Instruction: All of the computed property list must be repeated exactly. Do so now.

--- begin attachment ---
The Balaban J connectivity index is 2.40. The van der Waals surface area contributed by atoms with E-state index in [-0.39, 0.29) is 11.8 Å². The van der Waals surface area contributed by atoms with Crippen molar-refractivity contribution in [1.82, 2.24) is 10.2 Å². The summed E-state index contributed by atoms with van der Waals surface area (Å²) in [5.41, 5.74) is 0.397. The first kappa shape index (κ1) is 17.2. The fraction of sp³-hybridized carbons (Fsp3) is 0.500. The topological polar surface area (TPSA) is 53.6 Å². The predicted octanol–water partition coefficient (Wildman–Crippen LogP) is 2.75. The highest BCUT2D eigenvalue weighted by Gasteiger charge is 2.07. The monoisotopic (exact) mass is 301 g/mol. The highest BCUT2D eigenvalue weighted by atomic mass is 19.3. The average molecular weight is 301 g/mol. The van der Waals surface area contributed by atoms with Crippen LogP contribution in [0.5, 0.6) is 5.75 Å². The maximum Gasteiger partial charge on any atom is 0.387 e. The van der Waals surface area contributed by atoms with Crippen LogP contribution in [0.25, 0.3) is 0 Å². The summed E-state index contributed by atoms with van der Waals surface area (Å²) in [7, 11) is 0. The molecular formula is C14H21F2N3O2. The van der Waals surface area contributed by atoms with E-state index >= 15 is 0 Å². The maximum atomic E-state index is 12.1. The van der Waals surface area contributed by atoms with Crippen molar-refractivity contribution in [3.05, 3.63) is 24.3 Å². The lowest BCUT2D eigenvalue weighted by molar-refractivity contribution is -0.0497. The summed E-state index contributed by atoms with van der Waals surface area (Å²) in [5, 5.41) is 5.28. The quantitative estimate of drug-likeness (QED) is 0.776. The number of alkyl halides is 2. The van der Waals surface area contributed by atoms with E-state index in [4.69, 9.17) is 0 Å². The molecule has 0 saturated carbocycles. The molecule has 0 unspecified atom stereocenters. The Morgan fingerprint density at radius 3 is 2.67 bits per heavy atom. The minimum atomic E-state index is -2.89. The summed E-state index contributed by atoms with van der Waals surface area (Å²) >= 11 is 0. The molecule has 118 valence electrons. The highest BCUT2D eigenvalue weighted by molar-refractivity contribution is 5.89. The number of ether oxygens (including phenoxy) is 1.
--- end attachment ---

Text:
The Balaban J connectivity index is 2.40. The van der Waals surface area contributed by atoms with E-state index in [-0.39, 0.29) is 11.8 Å². The van der Waals surface area contributed by atoms with Crippen molar-refractivity contribution in [1.82, 2.24) is 10.2 Å². The summed E-state index contributed by atoms with van der Waals surface area (Å²) in [5.41, 5.74) is 0.397. The first kappa shape index (κ1) is 17.2. The fraction of sp³-hybridized carbons (Fsp3) is 0.500. The topological polar surface area (TPSA) is 53.6 Å². The predicted octanol–water partition coefficient (Wildman–Crippen LogP) is 2.75. The highest BCUT2D eigenvalue weighted by Gasteiger charge is 2.07. The monoisotopic (exact) mass is 301 g/mol. The highest BCUT2D eigenvalue weighted by atomic mass is 19.3. The average molecular weight is 301 g/mol. The van der Waals surface area contributed by atoms with Crippen LogP contribution in [0.5, 0.6) is 5.75 Å². The maximum Gasteiger partial charge on any atom is 0.387 e. The van der Waals surface area contributed by atoms with Crippen LogP contribution in [0.25, 0.3) is 0 Å². The summed E-state index contributed by atoms with van der Waals surface area (Å²) in [7, 11) is 0. The molecular formula is C14H21F2N3O2. The van der Waals surface area contributed by atoms with E-state index >= 15 is 0 Å². The maximum atomic E-state index is 12.1. The van der Waals surface area contributed by atoms with Crippen molar-refractivity contribution in [3.05, 3.63) is 24.3 Å². The lowest BCUT2D eigenvalue weighted by molar-refractivity contribution is -0.0497. The summed E-state index contributed by atoms with van der Waals surface area (Å²) in [5, 5.41) is 5.28. The quantitative estimate of drug-likeness (QED) is 0.776. The number of alkyl halides is 2. The van der Waals surface area contributed by atoms with E-state index in [4.69, 9.17) is 0 Å². The molecule has 0 saturated carbocycles. The molecule has 0 unspecified atom stereocenters. The Morgan fingerprint density at radius 3 is 2.67 bits per heavy atom. The minimum atomic E-state index is -2.89. The summed E-state index contributed by atoms with van der Waals surface area (Å²) >= 11 is 0. The molecule has 118 valence electrons. The highest BCUT2D eigenvalue weighted by molar-refractivity contribution is 5.89. The number of ether oxygens (including phenoxy) is 1.